Mark Knudsen and his
parents, Richard and Terri.
WAUKESHA — Pop’s Kettle Corn, a family-run kettle corn
business out of Muskego, is opening a second location
Thursday in downtown Waukesha at 260 W. Broadway.
While the Muskego location is where the company produces
their kettle corn, the downtown Waukesha store will be
more retail-based, according to owner Mark Knudsen.
wanted to bring more corn to people instead of having
them come out to Muskego,” said Knudsen.
Knudsen said he hopes to make the new store an
experience for customers — more than just a place to
grab a quick snack. Each month, Knudsen said, he plans
to display the work of local artists. In fact, Knudsen
has local artist Pat Sullivan working on an airbrushed,
custom-designed Les Paul guitar that will eventually
hang in the store front window. Knudsen said inviting
artists to display their work in his store is just one
way he likes to give back to the community.
like that it’s local and that we try and always strive
to give back no matter what,” said Knudsen.
Pop’s Kettle Corn flavors range from the sweet like
chocolate, cinnamon and caramel apple to the salty like
hot taco, cheddar bacon burger and BBQ ribs. In fact,
the company has paired up with Soul Boxer, a cocktail
company, to create a brandy old-fashioned kettle corn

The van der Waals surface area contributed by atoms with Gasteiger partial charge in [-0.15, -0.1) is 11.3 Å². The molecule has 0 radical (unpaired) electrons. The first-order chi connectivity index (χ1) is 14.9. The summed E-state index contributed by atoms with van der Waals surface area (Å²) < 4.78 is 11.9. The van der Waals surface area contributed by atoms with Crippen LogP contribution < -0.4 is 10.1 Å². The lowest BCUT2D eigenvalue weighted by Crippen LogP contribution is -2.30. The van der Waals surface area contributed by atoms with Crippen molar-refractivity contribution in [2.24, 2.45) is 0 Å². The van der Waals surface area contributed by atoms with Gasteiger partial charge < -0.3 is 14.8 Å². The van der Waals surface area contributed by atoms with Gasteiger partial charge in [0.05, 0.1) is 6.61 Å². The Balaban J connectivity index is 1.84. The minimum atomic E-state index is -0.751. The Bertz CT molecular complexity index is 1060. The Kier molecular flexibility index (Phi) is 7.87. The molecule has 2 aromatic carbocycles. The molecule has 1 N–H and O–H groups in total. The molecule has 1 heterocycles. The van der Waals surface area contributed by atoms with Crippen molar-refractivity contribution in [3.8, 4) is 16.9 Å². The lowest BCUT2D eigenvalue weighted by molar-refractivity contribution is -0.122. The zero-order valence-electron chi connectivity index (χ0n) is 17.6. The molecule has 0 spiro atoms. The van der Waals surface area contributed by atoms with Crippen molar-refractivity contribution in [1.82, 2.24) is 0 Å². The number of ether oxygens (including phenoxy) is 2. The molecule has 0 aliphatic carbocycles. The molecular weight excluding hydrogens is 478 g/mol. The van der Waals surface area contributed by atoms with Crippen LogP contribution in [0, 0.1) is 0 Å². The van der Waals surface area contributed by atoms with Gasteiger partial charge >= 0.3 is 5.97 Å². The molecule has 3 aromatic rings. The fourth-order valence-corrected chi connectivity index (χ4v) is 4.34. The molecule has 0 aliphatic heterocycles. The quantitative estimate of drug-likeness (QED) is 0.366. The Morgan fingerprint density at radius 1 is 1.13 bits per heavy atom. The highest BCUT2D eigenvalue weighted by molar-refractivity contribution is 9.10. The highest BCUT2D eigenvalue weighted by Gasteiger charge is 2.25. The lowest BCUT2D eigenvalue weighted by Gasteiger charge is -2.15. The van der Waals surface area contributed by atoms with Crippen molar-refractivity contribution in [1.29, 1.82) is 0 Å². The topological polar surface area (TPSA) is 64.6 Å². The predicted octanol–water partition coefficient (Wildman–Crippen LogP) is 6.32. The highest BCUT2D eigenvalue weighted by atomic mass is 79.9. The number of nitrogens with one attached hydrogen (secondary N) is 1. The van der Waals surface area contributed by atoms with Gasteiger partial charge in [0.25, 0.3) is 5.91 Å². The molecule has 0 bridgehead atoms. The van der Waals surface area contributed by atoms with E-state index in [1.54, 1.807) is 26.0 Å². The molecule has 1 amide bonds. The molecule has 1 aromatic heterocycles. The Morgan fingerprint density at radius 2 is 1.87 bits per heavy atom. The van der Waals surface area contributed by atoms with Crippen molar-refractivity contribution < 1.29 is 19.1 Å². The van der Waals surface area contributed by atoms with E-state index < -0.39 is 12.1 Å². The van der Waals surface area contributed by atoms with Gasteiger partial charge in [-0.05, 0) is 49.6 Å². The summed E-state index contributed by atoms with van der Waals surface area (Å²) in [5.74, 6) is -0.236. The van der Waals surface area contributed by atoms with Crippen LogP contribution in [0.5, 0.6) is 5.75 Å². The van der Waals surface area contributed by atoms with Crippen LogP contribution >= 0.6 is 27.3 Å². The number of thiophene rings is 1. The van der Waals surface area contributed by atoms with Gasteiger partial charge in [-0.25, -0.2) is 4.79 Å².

Along with over 20 flavors of kettle corn, Pop’s Kettle
Corn sells different flavored cheese, gourmet style
kettle corn and even take-home kernels for family movie
nights. In addition, Knudsen said he plans to sell
Purple Door ice cream at the new store.
business, which started in 2009, began when former Pop’s
Kettle Corn owner Richard Knudsen turned to his wife
Terri Knudsen and whispered, “Kettle Corn,” according
the company’s website. The couple, who spent their first
year selling kettle corn at over 180 events, would
eventually own two brick and mortar locations, one in
Wind Lake and another in Pewaukee before closing and
handing over the business to their son Mark.
2016, Mark opened the Muskego location and carried on
the family tradition of cooking kettle corn. His niece,
who recently graduated high school and went off to
college in Green Bay, still comes back to help with the
operation. Mark’s mother Terri is still the lead chef in
said he and his two brothers Ricky and Michael were
surprised that their father developed a recipe that
people grew to love. The brothers have always thought of
their father as a “stick a fork in a hot-dog and
microwave it kind of cook,” according to Mark Knudsen.
wasn’t always a cook and then he found this amazing
recipe,” said Mark. “The funny part about it is that it
was actually an accident.”
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